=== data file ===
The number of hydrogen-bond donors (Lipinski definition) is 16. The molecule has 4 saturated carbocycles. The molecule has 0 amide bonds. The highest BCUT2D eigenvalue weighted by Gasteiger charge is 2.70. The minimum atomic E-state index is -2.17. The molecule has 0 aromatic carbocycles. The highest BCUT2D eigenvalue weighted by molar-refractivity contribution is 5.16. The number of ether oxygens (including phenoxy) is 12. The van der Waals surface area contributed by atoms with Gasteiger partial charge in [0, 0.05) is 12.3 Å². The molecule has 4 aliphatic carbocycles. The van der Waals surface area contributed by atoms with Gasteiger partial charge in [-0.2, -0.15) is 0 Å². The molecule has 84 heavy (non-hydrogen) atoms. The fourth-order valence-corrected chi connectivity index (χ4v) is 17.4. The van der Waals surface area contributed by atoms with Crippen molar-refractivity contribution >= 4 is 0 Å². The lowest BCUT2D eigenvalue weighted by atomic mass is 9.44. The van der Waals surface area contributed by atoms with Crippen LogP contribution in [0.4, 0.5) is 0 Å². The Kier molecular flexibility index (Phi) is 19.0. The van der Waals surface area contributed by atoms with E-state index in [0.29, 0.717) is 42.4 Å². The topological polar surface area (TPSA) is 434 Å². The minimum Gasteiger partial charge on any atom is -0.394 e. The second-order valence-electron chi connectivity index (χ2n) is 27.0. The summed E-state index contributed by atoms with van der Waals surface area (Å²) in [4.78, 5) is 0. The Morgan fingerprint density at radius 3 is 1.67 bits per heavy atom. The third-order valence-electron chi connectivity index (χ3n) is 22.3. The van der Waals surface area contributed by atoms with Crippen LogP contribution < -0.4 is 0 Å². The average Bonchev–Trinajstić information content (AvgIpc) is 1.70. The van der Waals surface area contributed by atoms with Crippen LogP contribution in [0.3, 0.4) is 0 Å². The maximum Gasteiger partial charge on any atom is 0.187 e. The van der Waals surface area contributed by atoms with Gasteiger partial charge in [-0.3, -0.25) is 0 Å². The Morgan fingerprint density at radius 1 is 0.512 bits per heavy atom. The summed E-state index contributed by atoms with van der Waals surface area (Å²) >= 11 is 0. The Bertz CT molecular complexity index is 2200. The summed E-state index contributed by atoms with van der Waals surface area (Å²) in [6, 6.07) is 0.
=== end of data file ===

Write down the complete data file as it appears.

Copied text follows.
The number of hydrogen-bond donors (Lipinski definition) is 16. The molecule has 4 saturated carbocycles. The molecule has 0 amide bonds. The highest BCUT2D eigenvalue weighted by Gasteiger charge is 2.70. The minimum atomic E-state index is -2.17. The molecule has 0 aromatic carbocycles. The highest BCUT2D eigenvalue weighted by molar-refractivity contribution is 5.16. The number of ether oxygens (including phenoxy) is 12. The van der Waals surface area contributed by atoms with Gasteiger partial charge in [0, 0.05) is 12.3 Å². The molecule has 4 aliphatic carbocycles. The van der Waals surface area contributed by atoms with Gasteiger partial charge in [-0.2, -0.15) is 0 Å². The molecule has 84 heavy (non-hydrogen) atoms. The fourth-order valence-corrected chi connectivity index (χ4v) is 17.4. The van der Waals surface area contributed by atoms with Crippen molar-refractivity contribution >= 4 is 0 Å². The lowest BCUT2D eigenvalue weighted by atomic mass is 9.44. The van der Waals surface area contributed by atoms with Crippen LogP contribution in [0.4, 0.5) is 0 Å². The Kier molecular flexibility index (Phi) is 19.0. The van der Waals surface area contributed by atoms with E-state index in [0.29, 0.717) is 42.4 Å². The topological polar surface area (TPSA) is 434 Å². The minimum Gasteiger partial charge on any atom is -0.394 e. The second-order valence-electron chi connectivity index (χ2n) is 27.0. The summed E-state index contributed by atoms with van der Waals surface area (Å²) in [4.78, 5) is 0. The Morgan fingerprint density at radius 3 is 1.67 bits per heavy atom. The third-order valence-electron chi connectivity index (χ3n) is 22.3. The van der Waals surface area contributed by atoms with Crippen LogP contribution < -0.4 is 0 Å². The average Bonchev–Trinajstić information content (AvgIpc) is 1.70. The van der Waals surface area contributed by atoms with Crippen LogP contribution in [0.3, 0.4) is 0 Å². The maximum Gasteiger partial charge on any atom is 0.187 e. The van der Waals surface area contributed by atoms with Gasteiger partial charge in [-0.3, -0.25) is 0 Å². The Morgan fingerprint density at radius 1 is 0.512 bits per heavy atom. The summed E-state index contributed by atoms with van der Waals surface area (Å²) >= 11 is 0. The Bertz CT molecular complexity index is 2200. The summed E-state index contributed by atoms with van der Waals surface area (Å²) in [6, 6.07) is 0.